Relying on the kindness of strangers | ‘A Streetcar Named Desire’ at Orcas Center

The first Orcas Center production of 2019 is all thanks to Kelly Toombs.

When director Robert Hall heard that Toombs, whom he has worked with on a handful of local productions, was passionate about starring in “A Streetcar Named Desire,” he quickly agreed to produce it.

“It’s still a really important part of the literary canon and relevant today because of the Me Too movement and family dynamics. Tennessee Williams wrote the play for social change,” said Hall, who is also the production manager for Orcas Center.

The play is centered around troubled schoolteacher Blanche DuBois, played by Katie Wlaysewski, who loses her home in Mississippi and is forced to move in with her sister Stella Kowalski, portrayed by Katie Zwilling. Blanche is disturbed by Stella’s low-class life in New Orleans and her crude and unpredictable husband Stanley, played by Toombs. Blanche and Stanley develop a dysfunctional connection that builds in intensity as the play progresses. The cast is rounded out by Don Yerly, Andrea Cohen, Lew Thomas, Michael Armenia, Matthew Laslo, Val Hellar and Gillian Smith.

The production runs on the Orcas Center main stage from Jan. 24-26 and Jan. 31-Feb. 2 at 7:30 p.m. There is a 2 p.m. matinee on Jan. 27. Tickets are $20 with a special opening night price of $15 at www.orcascenter.org. Parental guidance is strongly suggested as the play has brief nudity, mature themes and violence.

“I always want a role that is better than the last one,” Toombs said. “I like the way Tennessee Williams captures the human element. It’s raw and unfiltered and realistic as any stage play can capture.”

“A Streetcar Named Desire” is widely considered to be one of the greatest plays of the 20th century, and Williams won the Pulitzer Prize for Drama. The production opened on Broadway in 1947 and ran for two years. It was adapted into a 1951 film starring Marlon Brando, Vivian Leigh, Kim Hunter and Karl Malden, all of whom previously performed the work in theater productions. The film won four Academy Awards.

Hall’s adaptation features interactive projection and a thrust stage set design by Dane Steck that allows the audience to sit on three sides like theater in the round.

“This is the first time the main stage has been used like this,” he said. “How it’s being produced is completely different.”

Rehearsals began at the end of September, and Hall chose to explore the dynamic between the actors for the first few months.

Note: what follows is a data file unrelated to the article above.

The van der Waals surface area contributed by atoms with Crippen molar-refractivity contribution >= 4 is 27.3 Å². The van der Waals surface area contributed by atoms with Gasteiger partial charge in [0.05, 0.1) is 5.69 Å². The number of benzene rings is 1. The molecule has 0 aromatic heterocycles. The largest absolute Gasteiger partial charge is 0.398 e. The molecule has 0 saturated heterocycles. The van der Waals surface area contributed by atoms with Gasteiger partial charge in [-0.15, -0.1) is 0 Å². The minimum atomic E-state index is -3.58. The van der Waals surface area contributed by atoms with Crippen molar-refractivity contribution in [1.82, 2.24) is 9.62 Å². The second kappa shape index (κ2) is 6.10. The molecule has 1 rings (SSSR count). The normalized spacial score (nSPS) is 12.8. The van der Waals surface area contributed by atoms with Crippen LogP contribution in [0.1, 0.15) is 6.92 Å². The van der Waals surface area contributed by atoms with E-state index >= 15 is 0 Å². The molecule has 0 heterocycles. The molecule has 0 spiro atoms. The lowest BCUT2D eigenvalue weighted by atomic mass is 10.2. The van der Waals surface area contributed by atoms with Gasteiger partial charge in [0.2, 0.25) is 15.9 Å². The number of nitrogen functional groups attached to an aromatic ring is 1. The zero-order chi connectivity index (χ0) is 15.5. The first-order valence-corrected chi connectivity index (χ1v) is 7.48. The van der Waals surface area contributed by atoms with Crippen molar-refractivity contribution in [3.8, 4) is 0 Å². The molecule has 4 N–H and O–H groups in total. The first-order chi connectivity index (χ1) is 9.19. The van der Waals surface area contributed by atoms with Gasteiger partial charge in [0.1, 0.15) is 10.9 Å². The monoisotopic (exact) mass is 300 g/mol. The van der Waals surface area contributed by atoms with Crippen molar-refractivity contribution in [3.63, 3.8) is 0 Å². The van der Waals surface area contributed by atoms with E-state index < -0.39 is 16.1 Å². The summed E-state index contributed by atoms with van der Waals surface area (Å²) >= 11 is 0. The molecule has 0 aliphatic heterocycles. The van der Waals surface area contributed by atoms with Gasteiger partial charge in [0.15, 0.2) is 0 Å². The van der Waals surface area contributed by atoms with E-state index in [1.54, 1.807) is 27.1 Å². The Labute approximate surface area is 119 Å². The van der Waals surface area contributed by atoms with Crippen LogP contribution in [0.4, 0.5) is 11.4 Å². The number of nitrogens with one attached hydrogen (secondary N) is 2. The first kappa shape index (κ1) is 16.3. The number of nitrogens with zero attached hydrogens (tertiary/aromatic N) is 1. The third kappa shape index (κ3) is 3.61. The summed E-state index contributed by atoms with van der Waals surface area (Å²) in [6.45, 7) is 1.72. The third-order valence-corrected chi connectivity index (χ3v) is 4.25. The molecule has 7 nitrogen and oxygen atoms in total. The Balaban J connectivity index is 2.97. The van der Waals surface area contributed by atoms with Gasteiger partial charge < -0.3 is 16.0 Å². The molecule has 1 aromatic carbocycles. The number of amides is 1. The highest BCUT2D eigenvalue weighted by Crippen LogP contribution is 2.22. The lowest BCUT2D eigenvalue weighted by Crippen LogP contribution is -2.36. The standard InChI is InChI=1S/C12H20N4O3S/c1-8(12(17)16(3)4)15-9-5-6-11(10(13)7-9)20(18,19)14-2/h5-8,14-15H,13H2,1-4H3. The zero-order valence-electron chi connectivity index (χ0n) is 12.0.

“The way I am directing it, it really relies on the actors and the relationships between them,” he said. “Despite all the movies out there, this material comes right from these people on the island. It comes from them organically, viscerally and authentically. That’s what I tried to focus on; … the role of Blanche is not only coveted by most actresses in the world but the more I’ve gotten into it with Katie Wlaysewski, it’s deep, multifaceted and nuanced.”

Wlaysewski says taking on the part has been one of the most challenging tasks she’s undertaken in her life.

“Finding the time with two kids and multiple jobs to not only memorize an insane amount of lines, but to attempt to really capture the many different emotions of Blanche has been no easy task. She is a very complex woman, and I’m still working on getting there,” she said.

Hall says Zwilling and Toombs are each perfect for their roles.

“They are absolutely right on together,” he said. “All they have to do is play and have fun. Stella has to work between the two characters of Blanche and Stanley.”

Zwilling said working with Hall is like “taking a master class in acting.”

“I have done community theater my whole life, and I’ve never had an experience like this,” she said. “Similar to any role, I try to find inside of myself the emotional pieces that are true to that character, so I am not pretending to be someone else. … Stella comes from a rich and fancy plantation compound and she leaves that world and finds the sexy night life of New Orleans. She loves the life that is completely opposite of where she was raised. But then Blanche comes into the picture and she is caught between the two worlds again. The two people she loves most in the world are at odds with each other.”